Yet, one thing is certain: even in our trials and difficulties, in our problems, we can and we must encounter the Lord. The Lord is present not only in prosperity; He is more present in adversity. Oftentimes, we just forget about Him and neglect Him. That is why, we need to go to the well: the Sacraments. At noontime of life, when we feel thirsty and our soul is dry, let us go to the source of living water: Jesus Christ, who is ever ready to quench our thirst.

Finding Answers to our Questions. “Who are we?”, “Where do we come from?”, “What are we here for?”, “What is the meaning of life?”, “Where do we go from here?”, “Is there life after death?” “Does God exist?” “If God is good, why the evil in the world?” You may add more questions. But where will you go to find answers to your questions? To the media? To TV? To movies? To Facebook?

Why don’t you try to listen to the Church? Why don’t you open the Bible? Why don’t you try to browse the Catechism? Why don’t you try to pay attention to people whose lives have become meaningful because they have decided to follow Christ? Why not try to converse with Jesus like the Samaritan woman? Try it. Perhaps, you will find the answers to your questions, just like the Samaritan woman did.

Our basic human questions are legitimate. Our longing for answers and meanings in life is natural. But oftentimes, we are wrong in thinking that only the water that the world gives can quench our thirst. Jesus said: “Everyone who drinks this water will be thirsty again; but whoever drinks the water I shall give will never thirst; the water I shall give will become in him a spring of water welling up to eternal life”.

Have you ever wondered why when you decided to accept Jesus in your heart even your hardest trial became bearable? Because you have found meaning to your pain! Have you ever wondered why even in your times of prosperity, without Jesus, everything – even your comfort, your security – becomes meaningless? Because without Jesus, there is emptiness. Without faith in Jesus, there is a vacuum in life that no worldly good – whether money, fame, or power – can fill.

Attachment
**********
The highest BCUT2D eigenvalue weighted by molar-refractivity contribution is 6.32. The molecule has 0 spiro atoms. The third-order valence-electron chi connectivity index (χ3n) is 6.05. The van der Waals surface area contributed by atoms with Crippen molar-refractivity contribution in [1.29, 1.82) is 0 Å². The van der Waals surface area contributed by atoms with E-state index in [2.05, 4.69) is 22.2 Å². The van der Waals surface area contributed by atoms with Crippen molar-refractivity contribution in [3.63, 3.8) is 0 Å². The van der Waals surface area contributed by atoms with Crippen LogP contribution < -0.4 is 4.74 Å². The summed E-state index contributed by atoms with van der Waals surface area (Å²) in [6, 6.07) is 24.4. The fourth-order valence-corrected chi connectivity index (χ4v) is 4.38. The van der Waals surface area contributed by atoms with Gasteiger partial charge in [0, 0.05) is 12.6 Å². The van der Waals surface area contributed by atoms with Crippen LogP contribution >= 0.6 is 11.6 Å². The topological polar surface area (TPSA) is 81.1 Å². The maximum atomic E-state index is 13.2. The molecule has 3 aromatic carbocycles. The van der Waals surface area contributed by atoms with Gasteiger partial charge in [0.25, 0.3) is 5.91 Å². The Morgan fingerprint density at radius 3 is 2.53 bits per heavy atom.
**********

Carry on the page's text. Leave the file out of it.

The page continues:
If you have not discovered it yet, sooner or later you will. You will understand what St. Paul meant in the Second Reading when he wrote: “We have been justified by faith, we have peace with God through our Lord Jesus Christ, through whom we have gained access by faith, to this grace in which we stand”. For even if we are surrounded with prosperity, economic gain, fame, and all what the world can offer, if we are not at peace with God, if we are not reconciled with God, there is still emptiness; all that we have is meaningless!

Witnessing to Christ. After our encounter with Jesus and after finding meaning to our life, the natural consequence is to share Jesus to others: to give witness to the joy that we have found. Witnessing to Christ simply means letting other people see for themselves the joy of encountering Jesus. The neighbors of the Samaritan woman said to her: “We no longer believe because of your word; for we have heard for ourselves, and we know that this is truly the savior of the world”.

We, Catholics, must give witness today of our faith. How do we do this? By letting people see and hear “for themselves” how our lives have been changed by our encounter daily with Jesus, in the Sacraments, in our workplace, in our family life, in our choice of entertainment. When people “experience themselves”, when they encounter Jesus themselves through our witnessing, this will create a ripple effect. We make Jesus known and loved by the world.

Let us ask the Blessed Virgin Mary to help us to encounter Jesus, to let Jesus quench our thirsts for life’s meaning, and to give witness to Jesus among our friends. Amen.  

"Sacerdotes, 'consagrados en la Verdad'"

Estar inmersos en la Verdad, en Cristo, de este proceso forma parte
la oración, en la que nos ejercitamos en la amistad con Él y aprendemos a
conocerle: su forma de ser, de pensar, de actuar. Rezar es un caminar en
comunión personal con Cristo, exponiendo ante Él nuestra vida cotidiana,
nuestros logros y nuestros fracasos, nuestras fatigas y nuestras alegrías -es un
simple presentarnos a nosotros mismos ante Él. Pero para que esto no se
convierta en un autocontemplarse, es importante que aprendamos continuamente a
rezar rezando con la Iglesia.